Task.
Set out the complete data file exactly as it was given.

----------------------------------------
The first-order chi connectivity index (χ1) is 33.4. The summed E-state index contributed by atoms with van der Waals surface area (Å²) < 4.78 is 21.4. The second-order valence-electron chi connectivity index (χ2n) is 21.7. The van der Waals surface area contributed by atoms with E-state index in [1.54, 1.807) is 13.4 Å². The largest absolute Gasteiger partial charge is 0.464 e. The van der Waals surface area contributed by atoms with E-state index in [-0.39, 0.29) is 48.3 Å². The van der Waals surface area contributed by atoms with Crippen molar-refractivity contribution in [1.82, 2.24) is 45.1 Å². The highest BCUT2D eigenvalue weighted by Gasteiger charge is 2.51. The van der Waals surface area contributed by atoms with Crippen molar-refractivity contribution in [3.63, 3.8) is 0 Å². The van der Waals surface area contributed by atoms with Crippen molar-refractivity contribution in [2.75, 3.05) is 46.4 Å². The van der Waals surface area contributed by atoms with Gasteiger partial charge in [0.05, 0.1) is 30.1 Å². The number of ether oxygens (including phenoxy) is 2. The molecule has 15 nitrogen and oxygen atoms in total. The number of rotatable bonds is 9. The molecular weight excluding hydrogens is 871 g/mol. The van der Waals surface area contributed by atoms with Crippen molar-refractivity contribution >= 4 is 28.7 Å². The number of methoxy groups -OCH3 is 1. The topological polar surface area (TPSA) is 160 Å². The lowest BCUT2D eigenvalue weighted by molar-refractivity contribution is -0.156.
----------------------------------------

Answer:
The first-order chi connectivity index (χ1) is 33.4. The summed E-state index contributed by atoms with van der Waals surface area (Å²) < 4.78 is 21.4. The second-order valence-electron chi connectivity index (χ2n) is 21.7. The van der Waals surface area contributed by atoms with E-state index in [1.54, 1.807) is 13.4 Å². The largest absolute Gasteiger partial charge is 0.464 e. The van der Waals surface area contributed by atoms with E-state index in [-0.39, 0.29) is 48.3 Å². The van der Waals surface area contributed by atoms with Crippen molar-refractivity contribution in [1.82, 2.24) is 45.1 Å². The highest BCUT2D eigenvalue weighted by Gasteiger charge is 2.51. The van der Waals surface area contributed by atoms with Crippen molar-refractivity contribution in [3.63, 3.8) is 0 Å². The van der Waals surface area contributed by atoms with Crippen molar-refractivity contribution in [2.75, 3.05) is 46.4 Å². The van der Waals surface area contributed by atoms with Gasteiger partial charge in [0.05, 0.1) is 30.1 Å². The number of ether oxygens (including phenoxy) is 2. The molecule has 15 nitrogen and oxygen atoms in total. The number of rotatable bonds is 9. The molecular weight excluding hydrogens is 871 g/mol. The van der Waals surface area contributed by atoms with Crippen molar-refractivity contribution >= 4 is 28.7 Å². The number of methoxy groups -OCH3 is 1. The topological polar surface area (TPSA) is 160 Å². The lowest BCUT2D eigenvalue weighted by molar-refractivity contribution is -0.156.